Kasich called the women's story one of hurt beyond imagination, but also a story that didn't end there.
"It is also a story of three women who found an inner strength and a courage that brought them through and sustained them," Kasich said near the end of his annual State of the State speech. "No one rescued them, they rescued themselves_first by staying strong and by sticking together, and then by literally breaking out into freedom."
Berry was kidnapped when she was 16 years old. Ten years later, in May, 2013, Berry screamed for help from the house with her six-year-old daughter and made her way to freedom with the help of a neighbor. She called 911.
The presentation nearly overshadowed Kasich's speech given the women's popularity since their release. They were household names in Cleveland for years as missing persons, and their discovery electrified a community accustomed to bleaker outcomes.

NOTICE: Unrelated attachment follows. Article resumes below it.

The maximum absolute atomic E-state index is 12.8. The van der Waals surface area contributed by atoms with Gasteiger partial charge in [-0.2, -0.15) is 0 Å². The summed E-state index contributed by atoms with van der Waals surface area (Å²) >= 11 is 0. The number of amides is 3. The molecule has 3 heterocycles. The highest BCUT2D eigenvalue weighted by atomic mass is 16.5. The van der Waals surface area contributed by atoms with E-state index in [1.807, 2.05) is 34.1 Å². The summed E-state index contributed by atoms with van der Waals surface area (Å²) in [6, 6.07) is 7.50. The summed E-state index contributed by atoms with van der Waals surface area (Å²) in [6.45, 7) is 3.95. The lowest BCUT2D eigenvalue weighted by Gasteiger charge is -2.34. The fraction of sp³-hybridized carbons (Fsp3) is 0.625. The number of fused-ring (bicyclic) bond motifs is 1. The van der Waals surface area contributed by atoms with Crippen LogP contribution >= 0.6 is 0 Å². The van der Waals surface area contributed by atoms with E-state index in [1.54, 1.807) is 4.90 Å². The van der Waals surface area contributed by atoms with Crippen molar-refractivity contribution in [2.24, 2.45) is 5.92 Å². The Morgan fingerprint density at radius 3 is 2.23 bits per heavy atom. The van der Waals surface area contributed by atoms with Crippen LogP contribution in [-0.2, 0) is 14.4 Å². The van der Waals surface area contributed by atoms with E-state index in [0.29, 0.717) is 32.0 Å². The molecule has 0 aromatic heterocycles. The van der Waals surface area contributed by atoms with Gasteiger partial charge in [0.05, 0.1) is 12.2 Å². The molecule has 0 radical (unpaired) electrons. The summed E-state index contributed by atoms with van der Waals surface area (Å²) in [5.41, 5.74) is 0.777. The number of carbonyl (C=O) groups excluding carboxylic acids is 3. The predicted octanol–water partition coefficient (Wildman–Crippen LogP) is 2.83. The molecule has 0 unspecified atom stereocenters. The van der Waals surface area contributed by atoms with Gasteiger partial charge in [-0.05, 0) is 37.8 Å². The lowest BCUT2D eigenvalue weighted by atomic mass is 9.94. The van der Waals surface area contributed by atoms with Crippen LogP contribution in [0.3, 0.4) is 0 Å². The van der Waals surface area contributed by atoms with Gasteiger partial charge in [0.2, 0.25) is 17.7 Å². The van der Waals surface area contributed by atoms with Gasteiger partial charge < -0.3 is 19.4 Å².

Kasich hugged the women as he entered the hall before his speech and pictures of that moment quickly flew across cyberspace.
As he announced the awards, Kasich called them "three extraordinary women, who despite having the worst in this world thrown at them, rose above it and emerged not as victims, but as victors."
The women walked onto the stage to be embraced by the governor and receive their medals. The audience stood and cheered for more than two minutes, the longest ovation of the night. It was a rare case of the trio being together following their rescue.
The women were rescued in May after being kidnapped by Ariel Castro from the streets of Cleveland between 2002 and 2004 at the ages of 14, 16 and 20.
Castro periodically kept them chained in rooms, sometimes in the basement, and restricted access to food and toilets. He fathered a girl with one of the victims.
Castro pleaded guilty in August to hundreds of charges. He told a judge at sentencing that he suffered from addictions to sex and pornography. "I'm not a monster. I'm sick," he said.
A month later, on Sept. 3, the 53-year-old Castro hanged himself in prison at the beginning of a life sentence plus 1,000 years.
Associated Press writer Andrew Welsh-Huggins contributed to this report from Columbus.
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